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Adolescents in in urban areas are at a higher risk for experiencing direct victimization as well as witnessing violence directed towards others, which increases the amount of post-traumatic stress (PTS) they face (Joseph, S., Mynard, H., & Mayall, M. 2000). Experiencing Post Traumatic Stress Disorder (PTSD) has been associated with a number of negative externalizing behaviors, such as increased delinquency, drug use and aggressive behavior in adolescents (Dierkhising, C. B., Ko, S. J., Woods-Jaeger, B., Briggs, E. C., Lee, R., & Pynoos, R. S. 2013). This association is especially relevant, as adolescence is a stage where youth are beginning to experiment and form life-long habits to manage life stressors. However, previous research has been limited regarding gender differences in PTS as males and females often have different ways of coping with traumatic events (Stevens, Murphy, & McKnight, 2003). This study closes this gap by investigating the connection between PTS and externalizing behaviors in the form of delinquency, drug use, and aggression in a sample of urban, predominantly African American adolescents. Data for this study comes from the first two waves of Project COPE, a four-year longitudinal study on violence exposure, stress responses and adjustment who were recruited from low SES neighborhoods in Richmond, Virginia. The sample included 166 males (46.4%) and 192 females (53.6%), all of whom were in grades five or eight and between the ages of nine and sixteen (M=12.13, SD=1.62) at wave 1 of the study. The participants consisted primarily of African Americans (91%). During annual in home interviews, participants provided assessments of PTS using the Trauma Symptom Checklist for Children (TSCC) scale, and delinquency, aggressive behavior and drug use were assessed using the Problem Behavior Frequency Scales (PBFS). Linear regression analyses were conducted with and without gender as moderator. Results from this sample found no significant relationship between PTS and Delinquency (Beta=.074, p>.05) or Drug use (Beta=.035, p>.05) one year later. However, a significant relationship was found between PTS and aggressive behavior at year two (Beta=.185, p<.05). Interactions with gender revealed that the patterns of association between PTS and aggressive behavior were similar for males and females. Contrary to previous research, our results show no increased risk of drug use or rule-breaking behavior in this sample of adolescents from high violence neighborhoods, for either males or females. It is possible that the effects were short-term in this case rather than lasting. However, the significant relationship of PTS with increased physical aggression for all youth sheds light on possible long-term consequences of PTS and underscores a need to address this specific risk in low SES, urban samples with high prevalence of PTS. The data from our research further adds to the existing consensus suggesting that low SES, urban adolescents, due to unavailable resources, has the possibility of behaviors reemerging as delinquent behaviors.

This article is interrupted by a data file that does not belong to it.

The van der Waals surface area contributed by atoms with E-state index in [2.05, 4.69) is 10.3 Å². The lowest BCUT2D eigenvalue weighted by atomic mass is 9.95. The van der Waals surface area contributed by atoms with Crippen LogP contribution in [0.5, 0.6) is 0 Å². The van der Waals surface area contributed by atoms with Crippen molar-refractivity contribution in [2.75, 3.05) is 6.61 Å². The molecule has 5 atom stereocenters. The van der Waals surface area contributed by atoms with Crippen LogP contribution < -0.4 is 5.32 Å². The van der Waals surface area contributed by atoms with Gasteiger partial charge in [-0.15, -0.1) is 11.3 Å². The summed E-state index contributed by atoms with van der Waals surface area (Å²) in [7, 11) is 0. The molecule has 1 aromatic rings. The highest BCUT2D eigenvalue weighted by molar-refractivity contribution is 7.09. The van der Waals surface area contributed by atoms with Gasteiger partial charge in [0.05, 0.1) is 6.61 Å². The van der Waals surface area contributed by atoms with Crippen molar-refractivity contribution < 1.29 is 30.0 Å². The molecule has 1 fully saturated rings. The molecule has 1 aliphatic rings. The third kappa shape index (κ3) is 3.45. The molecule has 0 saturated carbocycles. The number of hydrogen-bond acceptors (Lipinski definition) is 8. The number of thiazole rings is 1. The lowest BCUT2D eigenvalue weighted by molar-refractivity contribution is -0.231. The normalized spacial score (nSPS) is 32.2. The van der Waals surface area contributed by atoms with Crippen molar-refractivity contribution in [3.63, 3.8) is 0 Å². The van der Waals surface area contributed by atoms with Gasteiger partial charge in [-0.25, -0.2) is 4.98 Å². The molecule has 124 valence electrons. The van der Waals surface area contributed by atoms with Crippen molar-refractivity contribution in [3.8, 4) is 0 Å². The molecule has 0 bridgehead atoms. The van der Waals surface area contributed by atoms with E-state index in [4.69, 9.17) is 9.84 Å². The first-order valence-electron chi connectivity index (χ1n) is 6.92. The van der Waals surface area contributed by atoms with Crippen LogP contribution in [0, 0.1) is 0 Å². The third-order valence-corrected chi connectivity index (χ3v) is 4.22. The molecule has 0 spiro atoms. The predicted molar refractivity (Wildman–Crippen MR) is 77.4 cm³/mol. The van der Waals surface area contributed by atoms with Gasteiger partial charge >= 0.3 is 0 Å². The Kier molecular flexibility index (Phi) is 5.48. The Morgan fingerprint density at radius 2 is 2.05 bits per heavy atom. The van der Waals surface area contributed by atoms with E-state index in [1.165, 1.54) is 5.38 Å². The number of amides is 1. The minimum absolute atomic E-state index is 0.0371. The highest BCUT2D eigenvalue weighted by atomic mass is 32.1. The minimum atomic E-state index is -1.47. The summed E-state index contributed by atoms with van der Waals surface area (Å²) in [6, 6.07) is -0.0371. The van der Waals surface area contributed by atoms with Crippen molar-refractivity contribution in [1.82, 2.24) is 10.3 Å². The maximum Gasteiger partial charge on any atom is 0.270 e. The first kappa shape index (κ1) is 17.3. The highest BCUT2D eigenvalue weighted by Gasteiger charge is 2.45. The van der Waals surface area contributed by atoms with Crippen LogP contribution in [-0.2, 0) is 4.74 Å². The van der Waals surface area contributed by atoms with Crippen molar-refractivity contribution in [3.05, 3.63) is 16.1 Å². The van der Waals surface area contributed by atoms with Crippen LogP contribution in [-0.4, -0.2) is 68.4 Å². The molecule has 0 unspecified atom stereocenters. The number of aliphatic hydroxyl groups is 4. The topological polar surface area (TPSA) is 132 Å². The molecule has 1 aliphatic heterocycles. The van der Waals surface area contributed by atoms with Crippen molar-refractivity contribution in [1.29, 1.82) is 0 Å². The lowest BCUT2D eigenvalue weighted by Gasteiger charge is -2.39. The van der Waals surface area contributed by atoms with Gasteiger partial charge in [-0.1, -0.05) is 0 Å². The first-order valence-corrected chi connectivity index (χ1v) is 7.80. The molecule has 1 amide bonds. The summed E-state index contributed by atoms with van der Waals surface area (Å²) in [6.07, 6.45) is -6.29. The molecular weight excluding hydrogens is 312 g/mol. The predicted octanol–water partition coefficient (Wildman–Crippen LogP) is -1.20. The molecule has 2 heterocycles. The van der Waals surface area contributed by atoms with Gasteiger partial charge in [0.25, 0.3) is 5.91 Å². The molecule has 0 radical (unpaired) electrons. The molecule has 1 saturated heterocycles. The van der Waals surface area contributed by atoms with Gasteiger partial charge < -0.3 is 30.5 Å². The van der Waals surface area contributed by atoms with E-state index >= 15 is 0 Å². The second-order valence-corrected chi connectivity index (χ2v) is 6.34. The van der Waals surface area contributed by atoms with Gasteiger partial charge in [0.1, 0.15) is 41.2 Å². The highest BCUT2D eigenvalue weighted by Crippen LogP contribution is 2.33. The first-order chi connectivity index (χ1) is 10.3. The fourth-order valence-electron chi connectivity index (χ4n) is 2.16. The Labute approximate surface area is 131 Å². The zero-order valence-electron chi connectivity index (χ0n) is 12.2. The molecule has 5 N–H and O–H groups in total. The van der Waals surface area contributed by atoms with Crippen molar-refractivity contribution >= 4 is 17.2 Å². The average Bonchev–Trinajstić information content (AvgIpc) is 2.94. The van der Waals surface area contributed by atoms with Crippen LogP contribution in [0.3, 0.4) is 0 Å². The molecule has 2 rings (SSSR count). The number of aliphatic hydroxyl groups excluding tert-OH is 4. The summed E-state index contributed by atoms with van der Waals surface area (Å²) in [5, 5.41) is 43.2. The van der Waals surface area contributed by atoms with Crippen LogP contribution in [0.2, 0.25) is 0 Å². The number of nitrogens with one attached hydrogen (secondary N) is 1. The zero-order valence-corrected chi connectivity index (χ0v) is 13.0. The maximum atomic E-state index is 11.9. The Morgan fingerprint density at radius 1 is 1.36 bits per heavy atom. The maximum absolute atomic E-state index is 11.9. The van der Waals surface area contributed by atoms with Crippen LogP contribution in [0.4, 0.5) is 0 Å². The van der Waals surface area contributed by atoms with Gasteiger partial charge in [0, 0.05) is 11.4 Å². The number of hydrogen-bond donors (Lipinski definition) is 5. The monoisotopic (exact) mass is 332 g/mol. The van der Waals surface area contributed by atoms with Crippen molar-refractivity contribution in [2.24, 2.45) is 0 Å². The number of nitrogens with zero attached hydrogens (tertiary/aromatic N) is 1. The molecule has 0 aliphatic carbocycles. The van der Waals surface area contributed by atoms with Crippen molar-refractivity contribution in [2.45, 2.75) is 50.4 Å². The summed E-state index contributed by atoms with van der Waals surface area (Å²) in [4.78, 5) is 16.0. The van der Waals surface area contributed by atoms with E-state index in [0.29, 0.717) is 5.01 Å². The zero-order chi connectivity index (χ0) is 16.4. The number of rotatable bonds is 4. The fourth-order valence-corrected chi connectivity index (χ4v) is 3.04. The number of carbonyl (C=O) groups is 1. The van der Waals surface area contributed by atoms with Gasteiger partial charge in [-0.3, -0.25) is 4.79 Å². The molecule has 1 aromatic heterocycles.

Post Traumatic Stress, Adolescent, Urban, Delinquency, Drug Use, Aggression, Gender
Current Academic Year
Wendy Kliewer, Ph.D.
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